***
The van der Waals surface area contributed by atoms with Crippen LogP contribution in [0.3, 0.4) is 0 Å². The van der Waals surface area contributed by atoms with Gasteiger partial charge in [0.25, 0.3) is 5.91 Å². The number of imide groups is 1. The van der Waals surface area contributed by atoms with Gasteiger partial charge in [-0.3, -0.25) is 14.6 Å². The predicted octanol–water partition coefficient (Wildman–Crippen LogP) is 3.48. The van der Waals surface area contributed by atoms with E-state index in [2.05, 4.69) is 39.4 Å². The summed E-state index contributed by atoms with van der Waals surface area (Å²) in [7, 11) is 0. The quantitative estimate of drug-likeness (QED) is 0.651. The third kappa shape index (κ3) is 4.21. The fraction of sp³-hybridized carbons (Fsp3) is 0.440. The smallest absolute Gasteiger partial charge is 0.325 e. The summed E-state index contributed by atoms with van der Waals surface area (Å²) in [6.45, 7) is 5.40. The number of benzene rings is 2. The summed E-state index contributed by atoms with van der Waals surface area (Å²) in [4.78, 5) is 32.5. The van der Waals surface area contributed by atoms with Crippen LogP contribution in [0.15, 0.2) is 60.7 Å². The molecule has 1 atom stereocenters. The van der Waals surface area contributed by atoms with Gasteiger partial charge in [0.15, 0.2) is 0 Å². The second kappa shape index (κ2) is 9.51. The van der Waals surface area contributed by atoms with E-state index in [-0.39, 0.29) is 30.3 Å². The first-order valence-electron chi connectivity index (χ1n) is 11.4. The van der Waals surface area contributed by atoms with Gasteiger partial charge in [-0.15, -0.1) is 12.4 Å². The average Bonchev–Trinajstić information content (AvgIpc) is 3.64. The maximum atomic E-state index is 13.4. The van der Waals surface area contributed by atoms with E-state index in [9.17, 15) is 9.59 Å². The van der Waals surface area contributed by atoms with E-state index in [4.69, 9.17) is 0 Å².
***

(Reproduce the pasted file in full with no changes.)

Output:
The van der Waals surface area contributed by atoms with Crippen LogP contribution in [0.3, 0.4) is 0 Å². The van der Waals surface area contributed by atoms with Gasteiger partial charge in [0.25, 0.3) is 5.91 Å². The number of imide groups is 1. The van der Waals surface area contributed by atoms with Gasteiger partial charge in [-0.3, -0.25) is 14.6 Å². The predicted octanol–water partition coefficient (Wildman–Crippen LogP) is 3.48. The van der Waals surface area contributed by atoms with E-state index in [2.05, 4.69) is 39.4 Å². The summed E-state index contributed by atoms with van der Waals surface area (Å²) in [7, 11) is 0. The quantitative estimate of drug-likeness (QED) is 0.651. The third kappa shape index (κ3) is 4.21. The fraction of sp³-hybridized carbons (Fsp3) is 0.440. The smallest absolute Gasteiger partial charge is 0.325 e. The summed E-state index contributed by atoms with van der Waals surface area (Å²) in [6.45, 7) is 5.40. The number of benzene rings is 2. The summed E-state index contributed by atoms with van der Waals surface area (Å²) in [4.78, 5) is 32.5. The van der Waals surface area contributed by atoms with Crippen LogP contribution in [0.15, 0.2) is 60.7 Å². The molecule has 1 atom stereocenters. The van der Waals surface area contributed by atoms with Gasteiger partial charge in [0.15, 0.2) is 0 Å². The second kappa shape index (κ2) is 9.51. The van der Waals surface area contributed by atoms with E-state index in [-0.39, 0.29) is 30.3 Å². The first-order valence-electron chi connectivity index (χ1n) is 11.4. The van der Waals surface area contributed by atoms with Gasteiger partial charge in [-0.15, -0.1) is 12.4 Å². The average Bonchev–Trinajstić information content (AvgIpc) is 3.64. The maximum atomic E-state index is 13.4. The van der Waals surface area contributed by atoms with E-state index in [9.17, 15) is 9.59 Å². The van der Waals surface area contributed by atoms with E-state index in [4.69, 9.17) is 0 Å².